TERRE HAUTE —
’The Sinfonietta Pops Orchestra will perform “The Emerald Necklace” at 3 p.m. Saturday in the Cecilian Auditorium at Saint Mary-of-the-Woods College. Inspiration for the concert was a presentation with this title by author and musician Tom Roznowski about the grand design developed in the 1920s by landscape architect George E. Kessler for the city of Terre Haute. The design included lush parks and wide boulevards to be incorporated into Terre Haute’s landscape.
Roznowski is well known in the Wabash Valley as the author of “An American Hometown: Terre Haute, Indiana, 1927” and the Hometown Series he created for public broadcasting, which can be heard locally on WFIU. In addition, WTIU also produced the public television special: “Hometown: A Journey Through Terre Haute, Indiana,” which was subsequently nominated for a regional Emmy.
Roznowski is currently working to have the original plans designed by Kessler restored and displayed. To fund the restoration, copies of a set of original World War I Liberty Bond posters, also discovered locally, will be sold. These posters will be displayed and available for sale at the concert.
Translating the theme of an urban design for parks and boulevards into a musical program is a challenge. Sinfonietta Musical Director James Chesterson reviewed his musical library to see how individual pieces could relate to the concept of urban design as expressed in Kessler’s plans. Kessler was known for his belief that mankind needed the physical beauty of nature to balance the stresses of urban life. Chosen to begin the concert is “An Outdoor Overture” by Aaron Copland.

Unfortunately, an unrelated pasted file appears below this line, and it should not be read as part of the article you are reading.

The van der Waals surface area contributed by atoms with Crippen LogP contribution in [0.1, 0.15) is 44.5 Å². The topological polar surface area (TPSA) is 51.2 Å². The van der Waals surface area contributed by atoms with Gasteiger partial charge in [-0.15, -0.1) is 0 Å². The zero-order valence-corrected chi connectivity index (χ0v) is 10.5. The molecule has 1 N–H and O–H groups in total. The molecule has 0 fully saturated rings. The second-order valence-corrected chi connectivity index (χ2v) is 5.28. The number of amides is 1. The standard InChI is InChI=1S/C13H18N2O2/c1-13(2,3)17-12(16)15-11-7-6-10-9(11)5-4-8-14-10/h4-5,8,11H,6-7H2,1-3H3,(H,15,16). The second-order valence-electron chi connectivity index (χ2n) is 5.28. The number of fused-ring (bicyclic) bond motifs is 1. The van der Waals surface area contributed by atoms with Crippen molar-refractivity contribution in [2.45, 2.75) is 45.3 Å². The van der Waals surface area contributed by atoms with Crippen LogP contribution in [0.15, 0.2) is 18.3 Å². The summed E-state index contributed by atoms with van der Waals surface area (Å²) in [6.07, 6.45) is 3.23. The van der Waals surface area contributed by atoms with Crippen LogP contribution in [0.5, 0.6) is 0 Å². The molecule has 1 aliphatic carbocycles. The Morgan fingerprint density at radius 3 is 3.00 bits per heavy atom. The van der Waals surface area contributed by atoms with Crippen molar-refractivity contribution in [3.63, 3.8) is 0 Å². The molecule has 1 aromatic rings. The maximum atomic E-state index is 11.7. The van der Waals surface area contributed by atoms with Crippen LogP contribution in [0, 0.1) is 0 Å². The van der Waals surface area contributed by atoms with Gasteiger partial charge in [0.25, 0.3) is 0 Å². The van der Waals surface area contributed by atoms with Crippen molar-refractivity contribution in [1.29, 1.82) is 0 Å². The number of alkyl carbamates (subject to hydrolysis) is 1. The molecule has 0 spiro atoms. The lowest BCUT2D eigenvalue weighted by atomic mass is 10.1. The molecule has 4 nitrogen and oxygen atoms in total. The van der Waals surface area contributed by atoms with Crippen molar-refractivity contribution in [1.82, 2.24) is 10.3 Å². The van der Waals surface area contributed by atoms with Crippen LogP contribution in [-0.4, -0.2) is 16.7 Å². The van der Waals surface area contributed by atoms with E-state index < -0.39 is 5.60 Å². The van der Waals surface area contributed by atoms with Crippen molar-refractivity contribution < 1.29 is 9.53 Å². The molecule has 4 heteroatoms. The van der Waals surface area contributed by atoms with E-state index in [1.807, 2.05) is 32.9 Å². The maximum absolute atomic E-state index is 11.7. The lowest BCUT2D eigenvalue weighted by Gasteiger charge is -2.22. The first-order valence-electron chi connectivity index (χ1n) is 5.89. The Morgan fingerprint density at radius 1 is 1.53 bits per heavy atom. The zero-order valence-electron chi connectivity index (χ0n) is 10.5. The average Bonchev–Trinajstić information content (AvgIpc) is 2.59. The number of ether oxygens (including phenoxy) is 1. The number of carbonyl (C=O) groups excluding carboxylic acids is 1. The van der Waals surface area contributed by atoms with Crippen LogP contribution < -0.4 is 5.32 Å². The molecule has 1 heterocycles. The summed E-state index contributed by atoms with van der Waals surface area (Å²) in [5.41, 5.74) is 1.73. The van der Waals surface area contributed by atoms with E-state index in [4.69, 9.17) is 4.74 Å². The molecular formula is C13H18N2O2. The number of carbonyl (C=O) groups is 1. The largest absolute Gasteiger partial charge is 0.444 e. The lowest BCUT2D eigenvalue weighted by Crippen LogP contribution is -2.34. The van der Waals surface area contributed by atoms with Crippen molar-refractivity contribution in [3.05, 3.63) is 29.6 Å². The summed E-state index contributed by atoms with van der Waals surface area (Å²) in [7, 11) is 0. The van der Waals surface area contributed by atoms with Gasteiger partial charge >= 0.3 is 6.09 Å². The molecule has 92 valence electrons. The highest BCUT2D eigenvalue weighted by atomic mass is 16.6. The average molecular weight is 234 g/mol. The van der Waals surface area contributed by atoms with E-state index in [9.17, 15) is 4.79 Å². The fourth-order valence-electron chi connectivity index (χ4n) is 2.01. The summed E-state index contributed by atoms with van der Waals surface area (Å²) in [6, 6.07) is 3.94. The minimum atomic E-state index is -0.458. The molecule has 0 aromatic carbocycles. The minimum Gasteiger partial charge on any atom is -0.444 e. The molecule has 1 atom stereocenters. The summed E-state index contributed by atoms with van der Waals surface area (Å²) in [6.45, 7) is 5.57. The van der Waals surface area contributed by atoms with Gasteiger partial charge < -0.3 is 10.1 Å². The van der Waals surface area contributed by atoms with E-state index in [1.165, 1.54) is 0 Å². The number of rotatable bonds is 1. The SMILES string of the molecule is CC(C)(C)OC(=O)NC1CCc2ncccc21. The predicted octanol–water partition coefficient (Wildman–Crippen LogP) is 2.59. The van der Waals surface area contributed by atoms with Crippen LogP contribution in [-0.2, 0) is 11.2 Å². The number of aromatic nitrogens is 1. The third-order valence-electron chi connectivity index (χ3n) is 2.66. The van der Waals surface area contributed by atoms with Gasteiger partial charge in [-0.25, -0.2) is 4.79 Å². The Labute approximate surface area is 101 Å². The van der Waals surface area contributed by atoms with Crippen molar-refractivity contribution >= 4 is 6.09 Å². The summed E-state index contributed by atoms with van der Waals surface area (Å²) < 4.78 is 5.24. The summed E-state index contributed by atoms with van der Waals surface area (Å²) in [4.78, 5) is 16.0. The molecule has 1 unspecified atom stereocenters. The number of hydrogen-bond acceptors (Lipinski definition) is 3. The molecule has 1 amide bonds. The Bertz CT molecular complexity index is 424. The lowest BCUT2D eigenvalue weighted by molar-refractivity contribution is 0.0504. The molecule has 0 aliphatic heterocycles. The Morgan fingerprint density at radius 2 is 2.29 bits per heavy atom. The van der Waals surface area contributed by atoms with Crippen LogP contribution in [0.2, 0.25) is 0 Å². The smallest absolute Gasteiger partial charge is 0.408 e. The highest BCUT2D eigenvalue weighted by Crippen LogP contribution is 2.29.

Following along the theme, The Wedding March from “Rustic Wedding Symphony, op.26” by Karl Goldmark will reflect the use of parks as wedding and formal venues. Deming Park and Ohio Boulevard were parts of Kessler’s design. Today many couples take advantage of the gazebo in Deming Park for their weddings.
“Take Me Out to the Ballgame” fits into the concert in relation to Memorial Stadium, currently used by Indiana State University as a football stadium. It was built as a baseball stadium in 1925. The old baseball stadium seated 16,000 and was considered the finest minor league stadium in the country.
Another piece by Coplan, “Our Town” was written for a movie adaptation of the play by Thornton Wilder. It seemed a perfect fit and is also the theme song for the “Hometown Series” of WFIU. The “12th Street Rag” and music from the musical “Ragtime” add a different genre and reflect music heard in the many live music venues in Terre Haute in the 1920s. The happy melody of Ray Stevens’ pop song “Everything is Beautiful” seemed a good way to sum up the day’s theme.
Tickets may be purchased at the door. Admission is $10 for adults, $5 for students, and children under 10 are free. The Sinfonietta is supported by grants from Arts Illiana, a regional partner of the Indiana Arts Commission, the Wabash Valley Community Foundation, the City of Terre Haute, and a media sponsorship with WFIU. For more information contact the Sinfonietta Pops Orchestra at 812-535-6440 or visit www.terrehautecommunityband.org.